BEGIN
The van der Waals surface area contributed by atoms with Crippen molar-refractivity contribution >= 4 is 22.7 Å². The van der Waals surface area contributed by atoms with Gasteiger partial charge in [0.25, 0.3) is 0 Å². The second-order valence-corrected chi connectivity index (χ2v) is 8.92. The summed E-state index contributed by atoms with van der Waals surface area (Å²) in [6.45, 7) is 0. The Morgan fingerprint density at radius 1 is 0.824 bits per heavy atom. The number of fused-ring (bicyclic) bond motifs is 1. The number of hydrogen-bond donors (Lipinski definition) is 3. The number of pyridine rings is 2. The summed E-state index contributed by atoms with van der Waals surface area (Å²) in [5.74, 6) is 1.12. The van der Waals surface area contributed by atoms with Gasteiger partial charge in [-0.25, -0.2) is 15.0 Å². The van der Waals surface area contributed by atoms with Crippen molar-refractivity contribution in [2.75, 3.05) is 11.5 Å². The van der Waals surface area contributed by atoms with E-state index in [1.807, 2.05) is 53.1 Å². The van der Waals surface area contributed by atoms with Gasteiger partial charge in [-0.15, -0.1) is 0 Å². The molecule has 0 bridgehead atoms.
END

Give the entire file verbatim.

The van der Waals surface area contributed by atoms with Crippen molar-refractivity contribution >= 4 is 22.7 Å². The van der Waals surface area contributed by atoms with Gasteiger partial charge in [0.25, 0.3) is 0 Å². The second-order valence-corrected chi connectivity index (χ2v) is 8.92. The summed E-state index contributed by atoms with van der Waals surface area (Å²) in [6.45, 7) is 0. The Morgan fingerprint density at radius 1 is 0.824 bits per heavy atom. The number of fused-ring (bicyclic) bond motifs is 1. The number of hydrogen-bond donors (Lipinski definition) is 3. The number of pyridine rings is 2. The summed E-state index contributed by atoms with van der Waals surface area (Å²) in [5.74, 6) is 1.12. The van der Waals surface area contributed by atoms with Gasteiger partial charge in [-0.25, -0.2) is 15.0 Å². The van der Waals surface area contributed by atoms with Crippen molar-refractivity contribution in [2.75, 3.05) is 11.5 Å². The van der Waals surface area contributed by atoms with E-state index in [1.807, 2.05) is 53.1 Å². The van der Waals surface area contributed by atoms with Gasteiger partial charge in [-0.15, -0.1) is 0 Å². The molecule has 0 bridgehead atoms.